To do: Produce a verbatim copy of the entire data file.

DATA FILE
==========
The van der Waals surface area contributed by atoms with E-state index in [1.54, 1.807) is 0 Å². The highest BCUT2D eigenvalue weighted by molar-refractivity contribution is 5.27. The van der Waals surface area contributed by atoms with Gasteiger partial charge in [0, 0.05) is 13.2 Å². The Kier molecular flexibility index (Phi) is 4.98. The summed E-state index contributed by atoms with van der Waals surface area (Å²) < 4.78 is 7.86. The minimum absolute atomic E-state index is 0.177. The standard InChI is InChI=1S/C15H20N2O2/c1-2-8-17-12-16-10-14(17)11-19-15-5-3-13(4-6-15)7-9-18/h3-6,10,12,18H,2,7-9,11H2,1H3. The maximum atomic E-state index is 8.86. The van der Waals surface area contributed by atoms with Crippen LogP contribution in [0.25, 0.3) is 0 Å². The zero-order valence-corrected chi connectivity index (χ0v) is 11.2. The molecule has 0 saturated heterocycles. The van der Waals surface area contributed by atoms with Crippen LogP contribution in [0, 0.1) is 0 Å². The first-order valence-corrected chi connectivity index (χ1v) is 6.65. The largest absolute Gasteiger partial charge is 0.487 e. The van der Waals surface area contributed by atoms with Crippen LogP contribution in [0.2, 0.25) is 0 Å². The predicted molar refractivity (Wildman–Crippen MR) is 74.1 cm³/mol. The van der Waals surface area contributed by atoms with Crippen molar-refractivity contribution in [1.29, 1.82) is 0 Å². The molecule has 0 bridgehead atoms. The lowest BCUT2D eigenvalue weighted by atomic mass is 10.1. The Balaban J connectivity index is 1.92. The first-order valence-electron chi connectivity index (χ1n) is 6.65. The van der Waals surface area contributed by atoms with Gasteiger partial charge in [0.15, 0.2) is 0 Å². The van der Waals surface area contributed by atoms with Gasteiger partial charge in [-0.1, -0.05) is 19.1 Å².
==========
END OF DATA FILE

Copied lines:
The van der Waals surface area contributed by atoms with E-state index in [1.54, 1.807) is 0 Å². The highest BCUT2D eigenvalue weighted by molar-refractivity contribution is 5.27. The van der Waals surface area contributed by atoms with Gasteiger partial charge in [0, 0.05) is 13.2 Å². The Kier molecular flexibility index (Phi) is 4.98. The summed E-state index contributed by atoms with van der Waals surface area (Å²) < 4.78 is 7.86. The minimum absolute atomic E-state index is 0.177. The standard InChI is InChI=1S/C15H20N2O2/c1-2-8-17-12-16-10-14(17)11-19-15-5-3-13(4-6-15)7-9-18/h3-6,10,12,18H,2,7-9,11H2,1H3. The maximum atomic E-state index is 8.86. The van der Waals surface area contributed by atoms with Crippen LogP contribution in [0.25, 0.3) is 0 Å². The zero-order valence-corrected chi connectivity index (χ0v) is 11.2. The molecule has 0 saturated heterocycles. The van der Waals surface area contributed by atoms with Crippen LogP contribution in [0, 0.1) is 0 Å². The first-order valence-corrected chi connectivity index (χ1v) is 6.65. The largest absolute Gasteiger partial charge is 0.487 e. The van der Waals surface area contributed by atoms with Crippen LogP contribution in [0.2, 0.25) is 0 Å². The predicted molar refractivity (Wildman–Crippen MR) is 74.1 cm³/mol. The van der Waals surface area contributed by atoms with Crippen molar-refractivity contribution in [1.29, 1.82) is 0 Å². The molecule has 0 bridgehead atoms. The lowest BCUT2D eigenvalue weighted by atomic mass is 10.1. The Balaban J connectivity index is 1.92. The first-order valence-electron chi connectivity index (χ1n) is 6.65. The van der Waals surface area contributed by atoms with Gasteiger partial charge in [0.15, 0.2) is 0 Å². The van der Waals surface area contributed by atoms with Gasteiger partial charge in [-0.1, -0.05) is 19.1 Å².